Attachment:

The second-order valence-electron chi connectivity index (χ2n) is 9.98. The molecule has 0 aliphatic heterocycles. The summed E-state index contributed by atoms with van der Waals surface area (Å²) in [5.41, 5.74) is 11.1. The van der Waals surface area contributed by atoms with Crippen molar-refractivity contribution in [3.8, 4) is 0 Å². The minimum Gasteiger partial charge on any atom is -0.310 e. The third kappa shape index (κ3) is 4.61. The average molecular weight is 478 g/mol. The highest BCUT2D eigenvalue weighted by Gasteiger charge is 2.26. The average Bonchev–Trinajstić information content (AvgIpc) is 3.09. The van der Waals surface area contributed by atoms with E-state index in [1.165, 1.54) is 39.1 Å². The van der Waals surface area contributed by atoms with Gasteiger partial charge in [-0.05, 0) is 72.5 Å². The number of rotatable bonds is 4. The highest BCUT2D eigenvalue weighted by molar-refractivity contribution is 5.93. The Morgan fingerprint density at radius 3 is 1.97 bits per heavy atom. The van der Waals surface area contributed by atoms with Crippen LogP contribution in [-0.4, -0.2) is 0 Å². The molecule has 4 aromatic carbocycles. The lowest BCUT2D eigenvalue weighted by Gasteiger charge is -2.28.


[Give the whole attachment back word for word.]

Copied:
The second-order valence-electron chi connectivity index (χ2n) is 9.98. The molecule has 0 aliphatic heterocycles. The summed E-state index contributed by atoms with van der Waals surface area (Å²) in [5.41, 5.74) is 11.1. The van der Waals surface area contributed by atoms with Crippen molar-refractivity contribution in [3.8, 4) is 0 Å². The minimum Gasteiger partial charge on any atom is -0.310 e. The third kappa shape index (κ3) is 4.61. The average molecular weight is 478 g/mol. The highest BCUT2D eigenvalue weighted by Gasteiger charge is 2.26. The average Bonchev–Trinajstić information content (AvgIpc) is 3.09. The van der Waals surface area contributed by atoms with E-state index in [1.165, 1.54) is 39.1 Å². The van der Waals surface area contributed by atoms with Gasteiger partial charge in [-0.05, 0) is 72.5 Å². The number of rotatable bonds is 4. The highest BCUT2D eigenvalue weighted by molar-refractivity contribution is 5.93. The Morgan fingerprint density at radius 3 is 1.97 bits per heavy atom. The van der Waals surface area contributed by atoms with Crippen LogP contribution in [-0.4, -0.2) is 0 Å². The molecule has 4 aromatic carbocycles. The lowest BCUT2D eigenvalue weighted by Gasteiger charge is -2.28.